Hemionitis umbrosa is characterized by having rhizome scales serrulate (Fig. 3C, D, 6B, C) and fronds with non-glandular and glandular hairs (Fig. 3H, 5C, D, E). The non-glandular hairs are 2 – 7-celled (Fig. 5C). The stalked glandular hairs can be long, 4 – 7-celled (Fig. 5D) and the short glandular hairs 2-celled (Fig. 5E), present on all parts, i.e. on the stipes, rachises, costae, veins and laminar tissue on both surfaces. Hemionitis umbrosa is also typical by its cristate-reticulate spores (Fig. 4E, F).
Previously, specimens of this new taxon were identified as the closely related Hemionitis tomentosa, which differs by having rhizome scales entire to rarely sparsely denticulate (Fig. 7A, B) and spores cristate (Fig. 4A – D). The cristate spores of H. tomentosa were also reported by Ranker (1989) in the specimen from Paraná, Brazil; Tryon & Lugardon (1990) in the specimen from Peru; and Lorscheitter & al. (2001) in the specimen from Rio Grande do Sul, Brazil.
The micromorphological characters of Hemionitis umbrosa are distinct from those pointed out for H. tomentosa by Graçano & al. (2001). According to those authors (l.c.), only one type of short glandular hairs (Fig. 7E; Graçano & al. 2001: fig. 29) occurs in H. tomentosa on the laminar tissue abaxially. However, our results show two kinds of glandular hairs in H. umbrosa: long stalked glandular hairs (4 – 7-celled, Fig. 5D) and short glandular hairs (2-celled, Fig. 5E), the latter similar to those in H. tomentosa. The other non-glandular hairs are similar in both species (H. umbrosa, Fig. 5C; H. tomentosa, Fig. 7C, D). In all other anatomical features H. umbrosa and H. tomentosa are similar and no evident differences were found.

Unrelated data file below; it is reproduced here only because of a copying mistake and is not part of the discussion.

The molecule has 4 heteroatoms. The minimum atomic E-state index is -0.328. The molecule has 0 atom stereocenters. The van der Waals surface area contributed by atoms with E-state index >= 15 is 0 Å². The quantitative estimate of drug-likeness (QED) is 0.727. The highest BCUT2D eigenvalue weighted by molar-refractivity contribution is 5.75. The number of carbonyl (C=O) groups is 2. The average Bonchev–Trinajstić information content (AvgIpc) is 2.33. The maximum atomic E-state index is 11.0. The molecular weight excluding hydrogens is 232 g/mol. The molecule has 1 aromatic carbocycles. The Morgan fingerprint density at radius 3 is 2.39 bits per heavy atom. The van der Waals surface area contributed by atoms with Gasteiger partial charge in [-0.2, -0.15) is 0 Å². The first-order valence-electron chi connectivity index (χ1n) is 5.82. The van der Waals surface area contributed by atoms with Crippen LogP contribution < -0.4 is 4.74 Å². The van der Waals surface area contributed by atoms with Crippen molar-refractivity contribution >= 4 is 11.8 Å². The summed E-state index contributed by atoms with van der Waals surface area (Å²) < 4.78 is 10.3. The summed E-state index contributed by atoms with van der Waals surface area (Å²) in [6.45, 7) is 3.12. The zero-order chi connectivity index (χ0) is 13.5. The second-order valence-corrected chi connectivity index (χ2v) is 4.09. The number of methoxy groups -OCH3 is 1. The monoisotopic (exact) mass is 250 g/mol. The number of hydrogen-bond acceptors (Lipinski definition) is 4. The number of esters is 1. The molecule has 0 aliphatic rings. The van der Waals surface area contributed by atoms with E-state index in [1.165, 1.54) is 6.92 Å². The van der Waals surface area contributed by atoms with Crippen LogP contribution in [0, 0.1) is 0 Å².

Unlike Hemionitis umbrosa, which is so far known only from the state of Goiás, H. tomentosa has a very wide distribution in Brazil occurring also in Goiás and elsewhere in the tropical region, from Peru to Argentina.
We thank The New York Botanical Garden and Dr. Robbin Moran for providing all facilities during the visit of the first author to the NY herbarium. We also thank Dr. Heleno D. Ferreira and Dra. Vera Lúcia G. Klein of Universidade Federal de Goiás for their help during our visit to Goiânia and explanations how to find the locality of our new species; the other curators of HUEFS, IPA, MBM, RB, SPF, UB, UEC, UFG and UFP for attention during our visits; Dra. Luciana B. Benatti (Instituto de Botânica) for preparing the SEM images of the spores (Fig. 4); and Klei Sousa for drawing the plate (Fig. 3). This study was supported by the Conselho Nacional de Desenvolvimento Científico e Tecnológico (CNPq, Proc. n.150126/2017-4). We also thank Dr. George Yastkievych and two anonymous reviewers for their comments, which improved an earlier version of this article.